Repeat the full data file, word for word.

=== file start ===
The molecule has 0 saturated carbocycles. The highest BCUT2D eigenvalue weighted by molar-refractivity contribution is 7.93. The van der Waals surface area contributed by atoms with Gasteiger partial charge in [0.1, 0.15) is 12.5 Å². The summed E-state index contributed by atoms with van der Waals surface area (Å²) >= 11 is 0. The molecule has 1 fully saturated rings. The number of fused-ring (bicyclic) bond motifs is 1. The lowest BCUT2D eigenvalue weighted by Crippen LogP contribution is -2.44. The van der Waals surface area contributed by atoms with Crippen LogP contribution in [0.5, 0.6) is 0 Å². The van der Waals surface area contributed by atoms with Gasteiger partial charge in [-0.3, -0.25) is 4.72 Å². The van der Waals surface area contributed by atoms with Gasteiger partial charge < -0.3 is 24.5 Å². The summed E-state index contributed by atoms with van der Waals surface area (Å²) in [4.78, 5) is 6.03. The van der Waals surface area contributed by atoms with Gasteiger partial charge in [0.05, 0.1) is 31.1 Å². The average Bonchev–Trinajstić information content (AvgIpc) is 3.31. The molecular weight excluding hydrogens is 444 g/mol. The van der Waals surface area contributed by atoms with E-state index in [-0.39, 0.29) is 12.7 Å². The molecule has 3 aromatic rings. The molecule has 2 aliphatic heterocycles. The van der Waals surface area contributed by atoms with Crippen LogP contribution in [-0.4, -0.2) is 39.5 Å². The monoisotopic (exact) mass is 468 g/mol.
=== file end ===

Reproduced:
The molecule has 0 saturated carbocycles. The highest BCUT2D eigenvalue weighted by molar-refractivity contribution is 7.93. The van der Waals surface area contributed by atoms with Gasteiger partial charge in [0.1, 0.15) is 12.5 Å². The summed E-state index contributed by atoms with van der Waals surface area (Å²) >= 11 is 0. The molecule has 1 fully saturated rings. The number of fused-ring (bicyclic) bond motifs is 1. The lowest BCUT2D eigenvalue weighted by Crippen LogP contribution is -2.44. The van der Waals surface area contributed by atoms with Crippen LogP contribution in [0.5, 0.6) is 0 Å². The van der Waals surface area contributed by atoms with Gasteiger partial charge in [-0.3, -0.25) is 4.72 Å². The van der Waals surface area contributed by atoms with Gasteiger partial charge < -0.3 is 24.5 Å². The summed E-state index contributed by atoms with van der Waals surface area (Å²) in [4.78, 5) is 6.03. The van der Waals surface area contributed by atoms with Gasteiger partial charge in [0.05, 0.1) is 31.1 Å². The average Bonchev–Trinajstić information content (AvgIpc) is 3.31. The molecular weight excluding hydrogens is 444 g/mol. The van der Waals surface area contributed by atoms with E-state index in [-0.39, 0.29) is 12.7 Å². The molecule has 3 aromatic rings. The molecule has 2 aliphatic heterocycles. The van der Waals surface area contributed by atoms with Crippen LogP contribution in [-0.4, -0.2) is 39.5 Å². The monoisotopic (exact) mass is 468 g/mol.